Should You Move Or Remodel?

By Tara Baukus Mello


Throughout your life, your goals and aspirations will continue to evolve — and what you want out of your home will naturally reflect that ongoing progression and transformation. Once you've reached that exciting (and pivotal) decision to revitalize your living space, there are typically two options — purchase a new home or renovate your current one. Neither of these paths is right or wrong, but are simply different means to the same end: Happiness, comfort, and, ultimately, the setting most conducive to achieving your vision for the next act of your story.

Here are a few factors to consider before you make your decision.

Know Thy Motivator

First, determine why you’re making a change. If you’ve simply run out of room — perhaps you’ve welcomed a new child or aging parent into the space, or you've launched a business that requires a more expansive spread than an office nook — then, depending on your resources and level of attachment to your current home, your decision is probably predominantly a matter of price.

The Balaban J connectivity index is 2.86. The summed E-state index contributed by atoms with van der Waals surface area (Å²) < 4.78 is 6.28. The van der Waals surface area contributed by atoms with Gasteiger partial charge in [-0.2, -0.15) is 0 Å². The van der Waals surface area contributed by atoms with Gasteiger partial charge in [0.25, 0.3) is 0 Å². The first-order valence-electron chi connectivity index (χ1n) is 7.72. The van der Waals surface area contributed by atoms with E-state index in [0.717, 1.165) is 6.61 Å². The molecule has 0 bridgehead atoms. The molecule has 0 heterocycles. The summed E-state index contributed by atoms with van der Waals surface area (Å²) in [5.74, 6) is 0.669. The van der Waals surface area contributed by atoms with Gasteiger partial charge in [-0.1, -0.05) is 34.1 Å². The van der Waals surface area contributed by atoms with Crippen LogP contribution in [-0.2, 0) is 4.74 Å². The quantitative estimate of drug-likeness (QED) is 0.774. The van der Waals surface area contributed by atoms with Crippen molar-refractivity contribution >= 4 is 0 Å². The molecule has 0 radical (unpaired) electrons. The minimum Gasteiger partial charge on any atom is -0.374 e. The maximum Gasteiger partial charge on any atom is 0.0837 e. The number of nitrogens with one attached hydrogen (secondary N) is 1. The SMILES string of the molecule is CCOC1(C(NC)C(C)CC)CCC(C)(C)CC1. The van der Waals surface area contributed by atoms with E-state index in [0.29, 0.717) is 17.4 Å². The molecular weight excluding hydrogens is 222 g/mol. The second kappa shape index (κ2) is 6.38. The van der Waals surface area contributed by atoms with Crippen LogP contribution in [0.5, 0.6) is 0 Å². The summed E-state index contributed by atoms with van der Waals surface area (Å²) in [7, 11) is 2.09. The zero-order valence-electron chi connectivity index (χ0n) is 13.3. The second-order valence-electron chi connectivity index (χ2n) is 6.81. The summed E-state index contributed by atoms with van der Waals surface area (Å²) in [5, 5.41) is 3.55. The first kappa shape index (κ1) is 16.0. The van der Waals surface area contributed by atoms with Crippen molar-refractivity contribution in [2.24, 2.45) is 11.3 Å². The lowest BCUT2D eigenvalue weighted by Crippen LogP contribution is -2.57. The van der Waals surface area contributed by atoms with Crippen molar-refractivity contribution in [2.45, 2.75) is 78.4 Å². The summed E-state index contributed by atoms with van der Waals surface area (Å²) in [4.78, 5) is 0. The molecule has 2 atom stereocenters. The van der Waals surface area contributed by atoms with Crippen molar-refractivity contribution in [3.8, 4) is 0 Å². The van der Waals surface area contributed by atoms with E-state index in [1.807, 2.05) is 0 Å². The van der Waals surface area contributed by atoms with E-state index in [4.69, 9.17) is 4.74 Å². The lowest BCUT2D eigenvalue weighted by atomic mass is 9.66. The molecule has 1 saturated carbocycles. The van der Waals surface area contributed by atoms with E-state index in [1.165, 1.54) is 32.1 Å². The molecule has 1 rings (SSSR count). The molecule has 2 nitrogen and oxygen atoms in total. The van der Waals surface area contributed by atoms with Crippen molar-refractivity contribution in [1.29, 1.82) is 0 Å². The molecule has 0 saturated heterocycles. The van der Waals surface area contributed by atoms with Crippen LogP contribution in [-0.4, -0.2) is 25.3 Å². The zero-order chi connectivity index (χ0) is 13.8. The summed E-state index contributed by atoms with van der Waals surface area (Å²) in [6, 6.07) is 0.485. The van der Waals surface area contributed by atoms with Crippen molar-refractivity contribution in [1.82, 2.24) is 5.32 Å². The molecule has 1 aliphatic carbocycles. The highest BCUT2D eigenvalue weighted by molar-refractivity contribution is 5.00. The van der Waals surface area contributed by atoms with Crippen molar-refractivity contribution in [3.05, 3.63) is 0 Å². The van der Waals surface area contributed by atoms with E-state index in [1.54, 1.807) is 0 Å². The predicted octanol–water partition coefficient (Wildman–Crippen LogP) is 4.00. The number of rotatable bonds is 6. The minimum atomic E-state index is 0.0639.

On the other hand, your desire for change might be motivated by shifting tastes or a craving for freshness. Remodeling may be the preferred approach, assuming the changes you envision would involve less money, time and effort compared to moving into that "perfect place."

Tabula Rasa vs. New Paint on a Familiar Canvas

The blank slate of a brand new or new-to-you home inspires for obvious reasons — it represents a chance to shake things up; to reimagine and reconfigure the elemental building blocks of your material life within a completely new context. It’s a large, undertaking, yes, but if you have your heart set on big, foundational change, this is your play.

There is, however, also something to be said for reevaluating and renovating the home in which you now reside — you know this space inside and out. You know the quirks and the flow and the natural way your family migrates through and exists within it. You’ve got a pretty good idea whether it’ll vibe with a modern or rustic makeover. That’s a real advantage.

Having trouble seeing your abode with new eyes? Try visiting a home similar in size and layout to yours currently on the market. Take an in-depth look at how someone you don’t know utilizes a space not all the different from your own. Think about how you could modify and integrate what you like into your renovation plan — and make mental notes of what you don’t love to make sure you don’t repeat it.